The engineers who worked on the Challenger O-rings knew they weren't qualified for cold weather. But management didn't want to hear it and OK'd the launch despite the engineer's opposition.

As sometimes happens, disaster ensued.

In the 2003 Columbia shuttle disaster, Prof. Tufte dissects the PowerPoint slides that buried important information - such as volume, mass and velocity - about the large piece of foam insulation that penetrated the Columbia's heat shield. Creating useful engineering reports in PowerPoint is difficult if not impossible.

The Storage Bits take PowerPoint - and Keynote, its prettier Mac cousin - are only tools, albeit very popular tools. Give a man a hammer and everything looks like a nail.

Update: PowerPoint is a hammer. It does some things well and others - such as presenting complex ideas - poorly, no matter how gifted the presenter. There are many ways to engage an audience with minimal text - watch Steve Jobs present - and 1 of the best is with a story. End update.

A critical issue is that PowerPoint is a tool for presentation, not discussion. In a multivariate world, we need more discussion, not less.

That lack of discussion exists in an organizational context that values hierarchy and control. A business plan is written, a presentation given to management - who will not read the plan - and the plan is approved without serious thought. Management's prerogatives have been honored.

Combine that with the all-too-human reluctance to think (see "dittoheads") and the popularity of PowerPoint is clear: it creates the illusion of participation without the sweaty bits. Getting into issues requires the hard work of questioning assumptions, examining evidence, determining values and accepting compromises.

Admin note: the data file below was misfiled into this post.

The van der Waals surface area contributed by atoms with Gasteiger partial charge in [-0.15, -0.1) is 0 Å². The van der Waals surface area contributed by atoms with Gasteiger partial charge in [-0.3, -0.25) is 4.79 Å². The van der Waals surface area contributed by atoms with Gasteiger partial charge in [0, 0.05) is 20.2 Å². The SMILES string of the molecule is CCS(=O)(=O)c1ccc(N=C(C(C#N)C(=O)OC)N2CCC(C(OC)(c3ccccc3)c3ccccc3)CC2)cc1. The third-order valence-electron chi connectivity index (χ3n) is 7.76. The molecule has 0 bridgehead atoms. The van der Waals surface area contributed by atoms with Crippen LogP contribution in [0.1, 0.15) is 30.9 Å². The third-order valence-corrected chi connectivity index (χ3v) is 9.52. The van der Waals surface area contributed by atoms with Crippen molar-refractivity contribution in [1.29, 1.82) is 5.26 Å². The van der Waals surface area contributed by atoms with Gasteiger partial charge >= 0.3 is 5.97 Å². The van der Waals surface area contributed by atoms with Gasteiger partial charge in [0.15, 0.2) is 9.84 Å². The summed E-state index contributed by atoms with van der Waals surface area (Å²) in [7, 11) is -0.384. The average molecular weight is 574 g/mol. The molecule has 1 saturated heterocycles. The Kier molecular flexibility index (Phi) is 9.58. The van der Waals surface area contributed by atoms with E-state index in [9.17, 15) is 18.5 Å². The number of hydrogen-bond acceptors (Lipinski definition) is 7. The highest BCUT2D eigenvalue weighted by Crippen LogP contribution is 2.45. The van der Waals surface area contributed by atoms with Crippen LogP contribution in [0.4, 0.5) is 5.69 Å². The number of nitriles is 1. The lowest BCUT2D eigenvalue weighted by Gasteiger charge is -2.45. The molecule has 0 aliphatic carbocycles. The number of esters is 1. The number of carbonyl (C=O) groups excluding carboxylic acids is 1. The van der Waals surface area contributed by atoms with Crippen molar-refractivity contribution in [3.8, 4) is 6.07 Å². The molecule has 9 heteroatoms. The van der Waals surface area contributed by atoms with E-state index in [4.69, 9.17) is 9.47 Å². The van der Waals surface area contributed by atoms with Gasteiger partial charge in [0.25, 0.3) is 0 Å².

That's discussion, not presentation.

Comments welcome, of course. The most stunning PowerPoint presentation I've seen was 53 slides on part numbers. Amazing!

Update: Check out Prezi for a creative alternative to PP/KN. I don't like their business model, but they have a lot of great ideas. End update.

Topics: Collaboration, Microsoft, Software

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  • Don't blame the tool

    Emails and phone calls were also ignored by managment in the shuttle disaster. Should we ban email and phones?

    The problem wasn't the tool used, or how it was presented, the problem was that management wasn't listening to the engineers.
    • Hiding behind a PowerPoint slide. (nt)

      John Zern
    • Tufte, for one, doesn't agree

      Yes, there are poor presenters, muddled messages and sloppy analyses.

      But PowerPoint makes it easy to be all 3. If people wrote paragraphs
      instead of bullets they would have to reason out their conclusions.

      msg_id=0002PP&topic_id=1&topic= for more.

      R Harris
    • Reread the story

      Power Point was designed to present an idea. It
      was never intended for discussion. But a lot of
      well educated idiots used it for discussions.

      It is a tool, a tool of very narrow use. Used
      properly its very good. Used improperly it's a

      If you can't get someone to use the claw end to
      pull nails instead of pounding them all the way
      in; then you have no choice but to ban that
      person from using a hammer. Which is what was
      finally done in Iraq.
    • And who makes PowerPoint?

      DOH!.... lol... :D